To develop collaboration in yourself, keep others informed. For every team you are on, keep a running list of issues and information you should share with the group. Check the items off the list after you have communicated them.
To develop collaboration in others, help them become team players. Create a project that requires your team to work closely together. Provide them with the broad parameters of your expectations, as opposed to detailed direction. With the team, create a shared goal(s) and other design elements that require mutual cooperation for successful completion. Maintain control strategically by meeting regularly with the team to have them report progress. Set an example of good teamwork during these meetings by sharing relevant information with them, making sure everyone has a chance to speak, and guiding them to resolve any conflicts that may arise among them. Publicly praise those who demonstrate collaborative behaviors, and privately coach those who do not, being specific in both your coaching and praise.
To gain greater insight into collaboration, read Collaboration Begins with You: Be a Silo Buster by Ken Blanchard, Jane Ripley, and Eunice Parisi-Carew.
To develop confidence in yourself, voice your concerns. Before you attend a meeting on an important issue, spend time thinking through the issue and crystalizing your ideas and positions on it. Make notes about these to refer to later as you participate in the meeting. Communicate your ideas and positions during the meeting in an assertive and clear – but not aggressive – manner, especially when disagreement or conflict surfaces. As debate occurs, make sure you first understand the others’ positions, then air your own views backed by facts and data. Look for areas of agreement and point them out. Push for agreement after debate of ideas, but don’t be too quick to follow others to consensus around their positions or to accommodate someone else’s point of view simply to minimize friction. Again, throughout the discussion, avoid being aggressive or argumentative. If things get uncomfortably heated, say something funny to break the tension or suggest the group adjourn, think about things individually, and come back together at a later date.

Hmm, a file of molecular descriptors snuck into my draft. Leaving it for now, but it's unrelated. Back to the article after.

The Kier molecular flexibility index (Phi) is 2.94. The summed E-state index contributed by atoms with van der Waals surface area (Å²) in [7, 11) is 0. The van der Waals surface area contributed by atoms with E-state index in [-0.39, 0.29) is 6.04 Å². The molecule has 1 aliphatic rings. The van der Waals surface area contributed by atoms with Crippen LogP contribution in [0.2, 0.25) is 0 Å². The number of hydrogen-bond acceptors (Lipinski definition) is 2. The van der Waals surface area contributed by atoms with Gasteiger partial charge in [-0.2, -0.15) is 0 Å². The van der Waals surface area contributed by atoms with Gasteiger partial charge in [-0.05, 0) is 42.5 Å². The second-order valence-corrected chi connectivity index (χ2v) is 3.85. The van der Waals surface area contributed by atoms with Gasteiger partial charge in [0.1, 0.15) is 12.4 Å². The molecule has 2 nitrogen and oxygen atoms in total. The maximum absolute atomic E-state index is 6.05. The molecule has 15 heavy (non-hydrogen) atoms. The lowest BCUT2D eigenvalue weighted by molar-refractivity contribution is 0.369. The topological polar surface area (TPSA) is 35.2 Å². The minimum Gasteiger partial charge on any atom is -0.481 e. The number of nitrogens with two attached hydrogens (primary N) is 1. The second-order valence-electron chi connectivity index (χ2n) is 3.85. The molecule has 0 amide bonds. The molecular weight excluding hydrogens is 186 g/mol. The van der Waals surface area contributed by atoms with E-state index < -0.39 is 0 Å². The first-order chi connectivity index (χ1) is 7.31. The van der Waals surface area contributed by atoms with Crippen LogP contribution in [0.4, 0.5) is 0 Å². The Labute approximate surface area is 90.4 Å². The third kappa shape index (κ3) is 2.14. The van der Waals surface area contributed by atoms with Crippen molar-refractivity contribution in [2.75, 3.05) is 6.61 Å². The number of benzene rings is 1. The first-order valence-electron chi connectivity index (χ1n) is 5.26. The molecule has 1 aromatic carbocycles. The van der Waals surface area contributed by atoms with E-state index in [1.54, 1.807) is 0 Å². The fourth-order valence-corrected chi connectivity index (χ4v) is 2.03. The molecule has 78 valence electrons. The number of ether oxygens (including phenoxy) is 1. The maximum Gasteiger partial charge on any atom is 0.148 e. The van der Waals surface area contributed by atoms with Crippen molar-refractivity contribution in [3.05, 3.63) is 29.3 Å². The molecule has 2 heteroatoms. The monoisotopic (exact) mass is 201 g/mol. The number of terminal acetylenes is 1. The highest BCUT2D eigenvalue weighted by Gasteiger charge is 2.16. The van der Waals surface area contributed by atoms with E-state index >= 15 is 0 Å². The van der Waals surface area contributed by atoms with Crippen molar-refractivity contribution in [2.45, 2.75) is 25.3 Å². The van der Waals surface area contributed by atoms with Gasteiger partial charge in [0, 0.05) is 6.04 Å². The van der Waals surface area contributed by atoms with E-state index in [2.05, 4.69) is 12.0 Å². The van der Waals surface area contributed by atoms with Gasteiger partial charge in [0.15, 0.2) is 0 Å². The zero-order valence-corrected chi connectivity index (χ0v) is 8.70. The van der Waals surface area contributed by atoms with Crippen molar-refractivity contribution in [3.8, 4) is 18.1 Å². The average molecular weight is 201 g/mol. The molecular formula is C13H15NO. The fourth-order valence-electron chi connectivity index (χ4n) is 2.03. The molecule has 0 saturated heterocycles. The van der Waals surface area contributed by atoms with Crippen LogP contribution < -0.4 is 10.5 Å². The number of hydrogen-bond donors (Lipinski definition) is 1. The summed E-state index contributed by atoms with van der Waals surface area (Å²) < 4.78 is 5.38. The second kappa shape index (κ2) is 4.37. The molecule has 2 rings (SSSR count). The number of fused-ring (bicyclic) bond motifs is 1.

To develop confidence in others, share the power. The next time you are given the authority to lead an initiative, have the strength and confidence to distribute the power and decision making among a few key colleagues and/or direct reports and yourself. Encourage others to take intelligent risks and to generate creative ideas for achieving the desired results. Credit others for shared achievement. To minimize risk, exercise “strategic control.” This means focusing others on understanding and achieving exactly what you want to achieve. Stay “in charge” but be collaborative, not directive or micro-managing.
To gain greater insight into confidence, read The Confidence Code: The Science and Art of Self-Assurance – What Women Should Know by Katie Kay and Claire Shipman.
To develop continual improvement in yourself, question current practices. Think objectively about how you are currently going about your daily activities. Pinpoint an area where there is clearly room for improved efficiency or improved service. It can be an incremental improvement; it doesn’t have to be a blockbuster idea. In fact, it’s better to start your continual improvement journey with a small win. Bring your suggestion to your manager’s attention and volunteer to lead an initiative to develop and implement an improvement plan. If your manager agrees, put your plan together, involving others as necessary and appropriate in making this improvement.
To develop continual improvement in others, make it a regular discussion topic. Ask each member of your staff to be on the lookout for potential problems and for examples of improvements in quality, safety or efficiency. At the beginning of your regularly scheduled staff meetings, ask people to report on their observations of problems and improvements. For each potential problem raised, determine how to look into the matter and assign a volunteer in the group to do so. When you hear of a great example of quality, safety, or efficiency, discuss what can be learned and how it might apply in other areas of the organization. Maintain an ongoing information exchange using staff meeting time or in a forum specifically dedicated to continual improvement.